I got a request to set the record straight on this whole badges versus patches discussion, so I thought I do a post but also throw in a little bit about retired badges and Council’s Own badges. So let’s get started.
Badges and Patches – What’s the difference anyway?
A lot of new leaders (and even some more experienced ones) still struggle with the notion of badges and patches. Contrary to what you may have heard the terms are not interchangeable. The differences are somewhat distinct and pretty easy to understand.
These are official Girl Scout awards that are earned, i.e., they have specific requirements which must be met. All of the Girl Scout badges from Daisy petals to the octagon-shaped Ambassador level have concrete steps that your scout must complete. With the exception of the petals, these badges have five steps that must be completed successfully before the award is earned. Since it is an earned award, these are placed on the front of the girl’s vest or sash.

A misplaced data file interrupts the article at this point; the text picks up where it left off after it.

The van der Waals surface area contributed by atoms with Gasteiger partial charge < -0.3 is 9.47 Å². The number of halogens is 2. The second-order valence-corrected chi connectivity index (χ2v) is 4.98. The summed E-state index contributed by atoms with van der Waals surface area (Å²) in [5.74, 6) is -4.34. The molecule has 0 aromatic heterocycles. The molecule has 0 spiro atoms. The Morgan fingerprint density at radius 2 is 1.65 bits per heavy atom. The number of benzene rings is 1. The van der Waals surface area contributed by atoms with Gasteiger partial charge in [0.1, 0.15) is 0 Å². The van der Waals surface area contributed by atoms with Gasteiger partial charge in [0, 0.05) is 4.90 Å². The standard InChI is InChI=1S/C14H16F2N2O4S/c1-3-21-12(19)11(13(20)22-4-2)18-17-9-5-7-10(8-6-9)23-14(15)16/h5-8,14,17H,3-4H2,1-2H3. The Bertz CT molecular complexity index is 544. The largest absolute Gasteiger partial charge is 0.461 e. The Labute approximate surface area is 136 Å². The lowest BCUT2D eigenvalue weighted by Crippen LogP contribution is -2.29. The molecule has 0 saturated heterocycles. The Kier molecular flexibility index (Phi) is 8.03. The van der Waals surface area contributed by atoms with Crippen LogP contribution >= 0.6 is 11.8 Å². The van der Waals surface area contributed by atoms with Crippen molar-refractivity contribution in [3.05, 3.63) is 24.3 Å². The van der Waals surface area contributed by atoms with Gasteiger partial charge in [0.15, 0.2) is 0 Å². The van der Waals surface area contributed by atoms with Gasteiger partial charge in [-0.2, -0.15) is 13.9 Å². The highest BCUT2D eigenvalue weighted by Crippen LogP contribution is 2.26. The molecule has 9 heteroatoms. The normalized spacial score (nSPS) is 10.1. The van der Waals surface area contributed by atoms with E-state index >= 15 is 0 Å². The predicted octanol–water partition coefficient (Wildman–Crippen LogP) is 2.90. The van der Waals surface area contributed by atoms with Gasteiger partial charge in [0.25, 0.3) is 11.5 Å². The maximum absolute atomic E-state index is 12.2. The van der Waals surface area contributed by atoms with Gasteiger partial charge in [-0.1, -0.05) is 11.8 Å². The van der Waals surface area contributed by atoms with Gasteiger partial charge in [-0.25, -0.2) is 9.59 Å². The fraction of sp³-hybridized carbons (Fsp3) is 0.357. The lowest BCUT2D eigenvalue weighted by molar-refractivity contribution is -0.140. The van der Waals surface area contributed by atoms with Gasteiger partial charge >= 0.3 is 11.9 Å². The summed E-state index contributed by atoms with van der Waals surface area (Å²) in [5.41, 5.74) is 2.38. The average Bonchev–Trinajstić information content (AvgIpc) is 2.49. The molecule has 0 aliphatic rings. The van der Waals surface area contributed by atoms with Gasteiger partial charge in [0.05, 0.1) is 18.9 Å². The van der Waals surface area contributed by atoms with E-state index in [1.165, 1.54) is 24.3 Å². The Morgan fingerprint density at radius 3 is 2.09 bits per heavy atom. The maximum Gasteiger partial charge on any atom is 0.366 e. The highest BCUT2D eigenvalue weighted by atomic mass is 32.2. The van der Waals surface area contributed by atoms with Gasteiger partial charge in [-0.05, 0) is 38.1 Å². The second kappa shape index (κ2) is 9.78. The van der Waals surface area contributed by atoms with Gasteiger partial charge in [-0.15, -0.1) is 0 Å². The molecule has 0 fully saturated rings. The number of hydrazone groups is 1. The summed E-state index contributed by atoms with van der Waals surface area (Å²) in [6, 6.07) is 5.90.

Often these are referred to as fun patches because they are given out at fun events that may not meet the full requirements of a badge. There are fun patches for almost anything from firehouse tours to fondue parties. These are placed on the back of the uniform – never on the front.
As someone from my Council said just the other day, uniforms are like mullets: Business in the front and party in the back!
Pretty simple right – but now I’d like to throw a few more terms out there for you. What about retired badges and Council’s Owns? Are they official and how do I find them?
Retired Badges are exactly what they sound like. These are official Girl Scout badges that have been retired and are no longer included in the current girl programming. But, once official always official. So this means that if your troop finds a retired badge – at any level – that you would like to complete, go right ahead.
And once earned feel free to show them off on the front of your uniform. But know this, you may have some difficulty in finding these badges – especially if they were popular. The retired Manners Try-It falls into this category.